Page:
Andy Curlewis, Cielo’s Director of Brand, Digital & Communications, was featured in the February 2015 issue of Recruitment Grapevine. This article stresses the importance of having an effective and authentic employer brand, but admits that many companies do not and don’t know how to go about creating one. Curlewis offers his expert advice and suggestions for companies to begin the process of creating their own employer brand.
Excerpts from the article:
Andy Curlewis, Director of Brand, Digital & Communications at Cielo Talent, believes there is a lack of understanding as to what could be achieved. "[Employer brand is] a buzzword at the moment," he says. "There is often a lack of understanding as to what it really is, but more importantly why we should be doing it at all and if we are doing it, what business outcomes we need to be aiming for? Quite frankly some of the things I've heard people say have been terrifying."
So your organization has decided to invest in its employer brand – what is the best strategy to take? Curlewis believes it is vital to make sure that ownership of the project is in the right hands. “A good strategy, first and foremost, is to make sure that is it owned by the correct people,” he says. “This isn’t going to be the same with every company, but to be truly successful, it needs to start at the top so someone at the CXO level being the senior sponsor for it, ideally the CEO or COO with accountability sitting with Talent and Marketing.”
There is no one-size-fits-all employer brand strategy that an organization can just pick off the peg and suddenly see its image improved and solve any issues, recruitment or otherwise. “It’s horses for courses – the business drivers and where this requirement comes from,” adds Curlewis: “More often than not, these initiatives will start because something is wrong somewhere, we’ve got an issue with attrition or we can’t hire the talent we need, or our customer feedback indicates our people are not engaged.”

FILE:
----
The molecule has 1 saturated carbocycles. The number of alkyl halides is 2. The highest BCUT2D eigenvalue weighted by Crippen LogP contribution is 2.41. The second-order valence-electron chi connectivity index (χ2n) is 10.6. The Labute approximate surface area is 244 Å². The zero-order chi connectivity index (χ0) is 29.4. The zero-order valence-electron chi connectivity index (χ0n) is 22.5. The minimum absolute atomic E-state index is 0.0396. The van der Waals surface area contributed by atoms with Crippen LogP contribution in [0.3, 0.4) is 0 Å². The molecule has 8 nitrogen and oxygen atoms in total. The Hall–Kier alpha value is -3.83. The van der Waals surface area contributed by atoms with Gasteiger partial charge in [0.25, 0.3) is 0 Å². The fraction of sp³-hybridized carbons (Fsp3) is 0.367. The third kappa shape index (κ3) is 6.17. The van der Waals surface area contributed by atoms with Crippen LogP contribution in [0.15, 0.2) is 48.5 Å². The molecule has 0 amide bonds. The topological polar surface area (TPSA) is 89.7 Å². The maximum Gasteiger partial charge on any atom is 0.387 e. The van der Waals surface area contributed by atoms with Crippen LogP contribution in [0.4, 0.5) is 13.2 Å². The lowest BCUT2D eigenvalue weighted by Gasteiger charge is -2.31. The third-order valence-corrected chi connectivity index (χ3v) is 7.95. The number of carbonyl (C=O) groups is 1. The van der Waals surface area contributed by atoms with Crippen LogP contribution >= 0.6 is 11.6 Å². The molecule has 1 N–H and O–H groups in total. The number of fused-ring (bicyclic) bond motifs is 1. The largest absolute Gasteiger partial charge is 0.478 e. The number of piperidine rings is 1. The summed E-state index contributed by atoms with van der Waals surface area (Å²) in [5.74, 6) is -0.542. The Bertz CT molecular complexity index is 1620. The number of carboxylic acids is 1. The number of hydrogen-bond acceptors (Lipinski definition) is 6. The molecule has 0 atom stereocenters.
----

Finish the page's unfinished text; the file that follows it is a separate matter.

For these problems to be solved you can’t just go to the marketing team or an agency and ask them to make your company sound like the “bees knees”. If an employer brand goes wrong it can seriously hurt your reputation.
“We all know examples of companies that develop what the call an employer brand, which is in fact a recruitment brand,” says Curlewis. “The danger is to go to the marketplace making all sorts of promises, telling candidates what a wonderful place this is, whereas actually everyone knows that this isn’t so. The digital age is one of increasing transparency and scrutiny where candidates and employees will not only comment on the reality of your career experience, but share and make decisions on these comments. A reputation takes a long time to build but a very short time to lose, so if you’ve lost that trust, you’re very much on the back foot.
“Employer brand is often a construct that is used in recruitment or talent acquisition, however it’s not only about the entire career experience, it’s also an important construct for marketing and indeed sales – especially where you are selling to and hiring from the same group of people. So, getting people to join is one thing but convincing them to stay and inspiring them to do great things, well surely that’s the most important piece.”
To read the full article, including case study material from Shell, visit: http://edition.pagesuite-professional.co.uk/launch.aspx?eid=545e5c43-bbac-4a01-a298-ae8a591fbbbd&pNum=12